(It’s worth noting here that solar continues to get more affordable by the year. Solar is a technology, not a fuel. And as technology develops, it becomes cheaper – unlike finite fossil fuels.)
So, what are these schools doing with the money they are saving by going solar? Quite a lot, actually.
After one school district in Arkansas installed solar panels, it began seeing around $100,000 in annual energy savings. It took that money and increased teachers’ salaries and filled other budget gaps.
That sounds like a pretty good deal to us.
The Skinny On Solar
A solar panel “works by allowing photons, or particles of light, to knock electrons free from atoms, generating a flow of electricity,” according to Live Science. That’s a technical way of saying that the panel’s photovoltaic cells convert the energy in sunlight to electricity (specifically, direct current (DC)). This DC electricity is then converted to alternating current (AC) by an inverter.
AC is the type of electrical current you typically use when you plug anything into a residential wall socket. If a school has solar on its roof, the system’s electrical panel sends power to its lights and varied appliances.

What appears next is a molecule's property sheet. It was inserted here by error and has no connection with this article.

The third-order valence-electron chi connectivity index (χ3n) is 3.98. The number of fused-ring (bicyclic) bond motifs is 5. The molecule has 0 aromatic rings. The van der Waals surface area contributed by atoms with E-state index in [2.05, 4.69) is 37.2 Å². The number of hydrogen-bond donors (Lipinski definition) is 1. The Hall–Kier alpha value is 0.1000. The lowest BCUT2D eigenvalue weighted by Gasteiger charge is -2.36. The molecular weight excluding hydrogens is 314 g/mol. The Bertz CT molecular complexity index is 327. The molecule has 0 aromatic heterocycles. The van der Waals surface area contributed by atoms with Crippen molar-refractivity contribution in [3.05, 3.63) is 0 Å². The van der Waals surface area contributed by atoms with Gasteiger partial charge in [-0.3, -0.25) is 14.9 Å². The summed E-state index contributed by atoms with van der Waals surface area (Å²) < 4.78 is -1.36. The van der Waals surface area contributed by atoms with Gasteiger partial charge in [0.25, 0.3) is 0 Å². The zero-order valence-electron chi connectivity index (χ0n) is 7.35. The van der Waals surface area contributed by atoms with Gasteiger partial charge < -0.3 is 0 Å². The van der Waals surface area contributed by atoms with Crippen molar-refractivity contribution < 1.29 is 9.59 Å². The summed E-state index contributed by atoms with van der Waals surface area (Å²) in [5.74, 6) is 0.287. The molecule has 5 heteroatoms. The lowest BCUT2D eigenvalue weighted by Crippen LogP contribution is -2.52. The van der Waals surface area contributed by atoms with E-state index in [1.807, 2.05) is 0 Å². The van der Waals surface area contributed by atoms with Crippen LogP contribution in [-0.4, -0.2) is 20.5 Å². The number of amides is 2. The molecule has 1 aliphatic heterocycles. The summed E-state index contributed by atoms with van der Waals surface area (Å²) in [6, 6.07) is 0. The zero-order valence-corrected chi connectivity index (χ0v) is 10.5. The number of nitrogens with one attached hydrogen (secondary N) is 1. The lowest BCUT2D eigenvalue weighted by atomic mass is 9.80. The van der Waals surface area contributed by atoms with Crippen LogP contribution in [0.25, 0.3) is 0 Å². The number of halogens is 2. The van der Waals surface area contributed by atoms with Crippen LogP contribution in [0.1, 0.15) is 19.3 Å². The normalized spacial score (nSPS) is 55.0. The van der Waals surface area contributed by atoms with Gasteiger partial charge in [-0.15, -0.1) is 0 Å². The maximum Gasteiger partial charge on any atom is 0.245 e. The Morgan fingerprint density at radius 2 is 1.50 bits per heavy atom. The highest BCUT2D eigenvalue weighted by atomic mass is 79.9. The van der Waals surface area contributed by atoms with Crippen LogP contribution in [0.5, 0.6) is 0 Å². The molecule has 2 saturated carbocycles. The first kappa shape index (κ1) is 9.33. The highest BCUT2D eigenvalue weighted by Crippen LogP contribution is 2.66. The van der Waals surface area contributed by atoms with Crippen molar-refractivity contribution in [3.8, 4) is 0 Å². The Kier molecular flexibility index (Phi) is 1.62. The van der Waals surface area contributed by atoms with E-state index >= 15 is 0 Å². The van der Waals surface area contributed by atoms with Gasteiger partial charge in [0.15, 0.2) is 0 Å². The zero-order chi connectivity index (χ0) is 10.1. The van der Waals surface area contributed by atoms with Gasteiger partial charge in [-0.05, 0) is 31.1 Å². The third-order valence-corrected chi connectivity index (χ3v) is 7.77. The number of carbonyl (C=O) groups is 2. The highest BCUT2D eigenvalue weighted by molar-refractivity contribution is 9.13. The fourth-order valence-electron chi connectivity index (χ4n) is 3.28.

Importantly, solar panels tend to last a long, long time.
Many solar arrays are guaranteed for decades, thanks to warranties that typically cover 25-30 years. But because their parts do not wear out easily, solar arrays are well-known to continue producing clean electricity even beyond these lengthy timeframes.
What You Can Do
Solar isn’t just the right choice for the planet – it can also be the smart choice for any school’s bottom line. Whatever fossil fuel companies may claim.
The benefits of solar don’t end with lower power bills. Cutting carbon pollution? Check. Empowering communities? Check. Creating good jobs? Check and check.
And all that’s before we even get to solar’s part in transitioning to a clean energy economy and avoiding some of the worst possibilities of climate change.
The growth of solar power in schools is an across-the-board win – one you should encourage in your own school or the school in your community.
Another way you can support school solar is by contacting your senator now and telling them to support the Build Back Better Act currently under consideration in the chamber.
>> Contact Your Senator Here <<
The Act “contains several exciting and essential investments in early childhood education, school nutrition, higher education, and educator preparation systems that would greatly improve and reshape how education is delivered in the United States,” according to The Education Trust.
While school solar is not specifically earmarked in the bill, well-funded schools are a greater all-around public good – and with additional investments in a number of other areas, schools would perhaps feel more comfortable reappropriating some capital and making the leap to solar.
We know two things for sure: we need to fight climate change with everything we’ve got, and we need to create a better future of opportunity for America. The Build Back Better Act is a major step forward in getting us there. Contact your senator today.